National Organization for Rare Disorders, Inc.
It is possible that the main title of the report Roberts Syndrome is not the name you expected. Please check the synonyms listing to find the alternate name(s) and disorder subdivision(s) covered by this report.
Roberts syndrome is a rare genetic disorder characterized by growth delays before and after birth (pre- and postnatal growth deficiency); malformations of the arms and legs (limbs); distinctive abnormalities of the skull and facial (craniofacial) region. Mental retardation occurs in some cases; normal intelligence has also been reported.
In infants with Roberts syndrome, the arms and legs may be incompletely developed (limb reduction abnormalities), however, such limb defects are usually symmetrical which are distinct from the asymmetrical limb defects in CdLS. Such abnormalities may range from absence of all four limbs (tetraphocomelia) to less severe degrees of limb reduction, such as underdevelopment and/or absence of certain bones of the upper arms (humeri), forearms (radii and/or ulnae), thighs (femurs), shins (tibiae), and/or outside of the lower legs (fibulae). Characteristic craniofacial abnormalities may include an unusually small, broad head (microbrachycephaly); abnormal grooves on either side of the upper lip (bilateral cleft lip); incomplete development of the roof of the mouth (cleft palate); thin, small wings of the nose (hypoplastic nasal alae); and/or low-set, malformed (dysplastic) ears. Additional abnormalities are often present. Robert's syndrome is probably genetically heterogeneous. While it is inherited as an autosomal recessive trait in most families, the possibility of new mutation in an autosomal dominant gene cannot be excluded.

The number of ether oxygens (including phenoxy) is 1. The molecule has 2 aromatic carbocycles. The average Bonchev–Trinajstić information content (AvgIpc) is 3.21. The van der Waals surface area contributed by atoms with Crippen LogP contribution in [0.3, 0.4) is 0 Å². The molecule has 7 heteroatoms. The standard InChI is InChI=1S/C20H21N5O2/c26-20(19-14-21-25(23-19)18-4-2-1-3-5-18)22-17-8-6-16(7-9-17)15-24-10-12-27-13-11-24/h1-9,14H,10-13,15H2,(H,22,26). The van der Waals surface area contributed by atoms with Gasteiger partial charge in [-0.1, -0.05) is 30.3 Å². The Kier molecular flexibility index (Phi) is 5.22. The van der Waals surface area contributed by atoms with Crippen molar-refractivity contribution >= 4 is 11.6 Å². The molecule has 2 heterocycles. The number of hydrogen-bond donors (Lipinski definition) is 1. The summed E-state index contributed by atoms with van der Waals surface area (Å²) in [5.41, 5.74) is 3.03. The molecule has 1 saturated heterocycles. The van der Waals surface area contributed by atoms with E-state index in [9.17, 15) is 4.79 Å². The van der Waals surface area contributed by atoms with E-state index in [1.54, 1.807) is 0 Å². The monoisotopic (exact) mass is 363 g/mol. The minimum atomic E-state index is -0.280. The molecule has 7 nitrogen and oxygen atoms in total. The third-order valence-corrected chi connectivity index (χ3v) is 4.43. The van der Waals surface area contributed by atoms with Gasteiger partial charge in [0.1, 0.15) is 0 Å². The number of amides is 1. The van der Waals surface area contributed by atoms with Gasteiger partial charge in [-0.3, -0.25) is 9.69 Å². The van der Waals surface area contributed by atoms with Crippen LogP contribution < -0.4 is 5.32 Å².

For many years, some researchers believed that Robert's syndrome and SC phocomelia syndrome were separate disorders. However, researchers now believe that the two disorders are different expressions of one distinct disorder.
Children's Craniofacial Association
13140 Coit Road
Dallas, TX 75240
March of Dimes Birth Defects Foundation
1275 Mamaroneck Avenue
White Plains, NY 10605
FACES: The National Craniofacial Association
P. O. Box 11082
Chattanooga, TN 37401
Forward Face, Inc.
317 East 34th Street
New York, NY 10016
PO Box 751112
Las Vegas, NV 89136
Francke, Uta, M.D.
Howard Hughes Medical Institute
Stanford University School of Medicine
Stanford, CA 94305
Reach: The Association for Children with Hand or Arm Deficiency
P.O. Box 54
Cornwall,, Intl TR13 8WD
Tel: 0845 1306225
Fax: 0845 1300262
NIH/National Institute of Child Health and Human Development
31 Center Dr
Building 31, Room 2A32
Bethesda, MD 20892
MUMS National Parent-to-Parent Network
150 Custer Court
Green Bay, WI 54301-1243
Genetic and Rare Diseases (GARD) Information Center
PO Box 8126
Gaithersburg, MD 20898-8126
For a Complete Report
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This is an abstract of a report from the National Organization for Rare Disorders, Inc. ® (NORD). A copy of the complete report can be obtained for a small fee by visiting the NORD website. The complete report contains additional information including symptoms, causes, affected population, related disorders, standard and investigational treatments (if available), and references from medical literature. For a full-text version of this topic, see http://www.rarediseases.org/search/rdblist.html